Review: Uncut Gems Cements the Safdie Brothers as the Ultimate “Dirtbag” Auteurs
and bless them for it.
Uncut Gems is the new film from the Safdie brothers starring Adam Sandler, Eric Bogosian, Idina Menzel, Lakeith Stanfield and NBA basketball star Kevin Garnett.
It tells the story of Howard Ratner (Sandler), a Long Island jeweler with a very intense gambling addiction. He’s trying to find his next big score, spreading himself too thin and facing some dire consequences as a result. He thinks he’s found said score in a giant uncut black opal smuggled to him (in the guts of a fish) from the mines in Ethiopia. The seedy crime thriller turns into a game of “chase the opal” after he lends it to Kevin Garnett and his pal Demany (LaKeith Stanfield). Howard is on a dangerous highwire act, not just walking the thin line between success and disaster, but having to keep the various plates he’s juggling (work, family, loan sharks, mistresses) from crashing down until the opal gets on the auction block.
He owes a large amount of money to his brother-in-law (Eric Bogosian), who has thugs tailing him and threatening grievous bodily harm. Garnett doesn’t want to give back the opal because he thinks it is the mystical key to him winning the championship. His wife (Idina Menzel) wants to tell their family about the impending divorce. And his mistress … Well, she just wants to make money and maybe sleep with The Weeknd. Is that so much to ask?
The tension created by the pacing and editing is truly incredible. It feels like a two hour and fifteen minute panic attack – but in the best possible way. Each impulsive decision Howard makes ratchets up the intensity and anxiety for the audience, but is cleverly offset by moments of strategic comedic relief.
The laughter escapes like steam shooting out of a pressure cooker. Even the opening credit sequence, in which you are taken from the kaleidoscopic insides of the black opal into Adam Sandler’s colon (Howard is undergoing a colonoscopy at the beginning of the film) and out the other end. You know the old joke about someone being so tense they could shit diamonds? Well the dang Safdie brothers tell us right from the very beginning that this movie is going to have us… excreting opals.
The cast is stellar. This is Sandler’s best work since Punch Drunk Love. Kevin Garnett is hilarious as himself and has excellent comedic timing. Bogosian and Menzel are both fantastic, though I do wish we got more Menzel time because I love her but I guess I will have to let it go (SORRY NOT SORRY FOR THE FROZEN JOKE). Julia Fox is also incredibly good as the flaky, gold digging girlfriend. But a special shout out must be given to the real break out star of Uncut Gems – Adam Sandler’s top dentures. They are a disgusting, unsettling masterpiece, and they deserve their own award.
Thematically, Uncut Gems is a cautionary tale about the dangers of addiction. It really nails home the physical perils of being addicted to gambling, not just for the addict, but their family and co-workers as well. And Howard is in the full throws of it. It is physically painful at times to watch him continue to make the worst, most impulsive decisions. His plans, and lies, grow exponentially more complicated and intricate with each new bet. Eventually he has dug himself a hole that seems impossible to climb out of. Culminating in an ending that, without spoiling it, literally made me scream.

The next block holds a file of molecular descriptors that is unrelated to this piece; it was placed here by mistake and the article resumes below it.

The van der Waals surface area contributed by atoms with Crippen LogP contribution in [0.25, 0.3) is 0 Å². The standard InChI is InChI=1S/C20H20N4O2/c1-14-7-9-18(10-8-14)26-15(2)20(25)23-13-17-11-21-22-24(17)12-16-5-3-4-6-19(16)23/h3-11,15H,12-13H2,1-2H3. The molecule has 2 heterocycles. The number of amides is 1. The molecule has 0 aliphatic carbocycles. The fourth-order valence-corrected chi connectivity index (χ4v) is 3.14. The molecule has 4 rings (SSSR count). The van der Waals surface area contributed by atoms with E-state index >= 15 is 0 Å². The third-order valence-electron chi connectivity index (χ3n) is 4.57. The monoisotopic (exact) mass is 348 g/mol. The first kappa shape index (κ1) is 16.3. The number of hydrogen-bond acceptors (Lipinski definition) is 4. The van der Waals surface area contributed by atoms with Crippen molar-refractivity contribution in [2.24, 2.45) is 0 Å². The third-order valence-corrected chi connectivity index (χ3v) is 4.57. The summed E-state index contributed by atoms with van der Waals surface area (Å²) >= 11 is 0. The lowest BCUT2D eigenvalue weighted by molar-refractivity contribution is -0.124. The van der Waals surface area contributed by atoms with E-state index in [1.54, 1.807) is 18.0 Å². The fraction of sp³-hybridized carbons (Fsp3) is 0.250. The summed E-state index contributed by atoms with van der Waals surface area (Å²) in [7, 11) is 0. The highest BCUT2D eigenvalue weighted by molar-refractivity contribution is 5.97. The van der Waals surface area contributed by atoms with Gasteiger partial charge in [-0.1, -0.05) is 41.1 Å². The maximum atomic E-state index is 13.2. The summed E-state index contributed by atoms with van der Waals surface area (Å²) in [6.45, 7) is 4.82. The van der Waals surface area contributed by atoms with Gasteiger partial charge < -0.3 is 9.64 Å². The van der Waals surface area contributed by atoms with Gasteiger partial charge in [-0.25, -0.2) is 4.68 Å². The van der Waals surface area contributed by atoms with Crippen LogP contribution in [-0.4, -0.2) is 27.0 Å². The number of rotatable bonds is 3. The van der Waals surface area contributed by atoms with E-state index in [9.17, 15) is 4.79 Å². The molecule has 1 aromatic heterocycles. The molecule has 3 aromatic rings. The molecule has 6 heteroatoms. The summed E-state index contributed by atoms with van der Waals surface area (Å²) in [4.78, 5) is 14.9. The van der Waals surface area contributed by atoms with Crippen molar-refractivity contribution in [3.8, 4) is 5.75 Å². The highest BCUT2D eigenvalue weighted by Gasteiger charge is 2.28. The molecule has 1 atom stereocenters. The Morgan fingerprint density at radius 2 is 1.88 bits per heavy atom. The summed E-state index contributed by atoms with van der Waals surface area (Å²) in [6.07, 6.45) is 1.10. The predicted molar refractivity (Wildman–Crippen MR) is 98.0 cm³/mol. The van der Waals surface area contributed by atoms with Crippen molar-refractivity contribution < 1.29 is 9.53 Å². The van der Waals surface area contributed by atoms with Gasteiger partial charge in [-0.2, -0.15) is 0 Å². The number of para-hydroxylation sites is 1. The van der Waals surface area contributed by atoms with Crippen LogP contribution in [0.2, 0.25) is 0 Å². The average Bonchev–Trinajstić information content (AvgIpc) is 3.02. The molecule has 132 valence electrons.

The Safdie Brothers have truly cemented their title as the ultimate Dirtbag Auteurs. From Good Time, starring Robert Pattinson and Benny Safdie as low-level thug brothers, to Uncut Gems – no one shows the full scope of the humanity of scumbags like the Safdies. Though it’s interesting to note the difference between the two films. In Good Time, the events of the film are driven by Pattinson’s need to protect his mentally disabled brother and keep him out of jail, ultimately sacrificing his own freedom in the process. It’s a film that, despite its seediness, is about the importance of love, family, and loyalty.
Uncut Gems, however, is the opposite side of the dirtbag coin. Howard is loyal only to himself and his addiction. He wants the love and respect of his family and girlfriend but he’s a vacuum, constantly sucking in whatever he can get, and only returning his affections when it furthers his own needs and desires. He’s a ridiculous clown, but the film is constantly reminding the audience that he is an extremely dangerous one. His buffoonery has dire consequences for the people in his immediate proximity. And while this might feel dark and depressing, the whole experience of the film felt almost like an exorcism.
The building panic and tension releasing in a cathartic explosion that left me feeling not just relieved but actually kind of pumped? Maybe that speaks more to my own mental health quirks, but regardless, Uncut Gems is worth a watch.
Uncut Gems hits theaters on Christmas Day.
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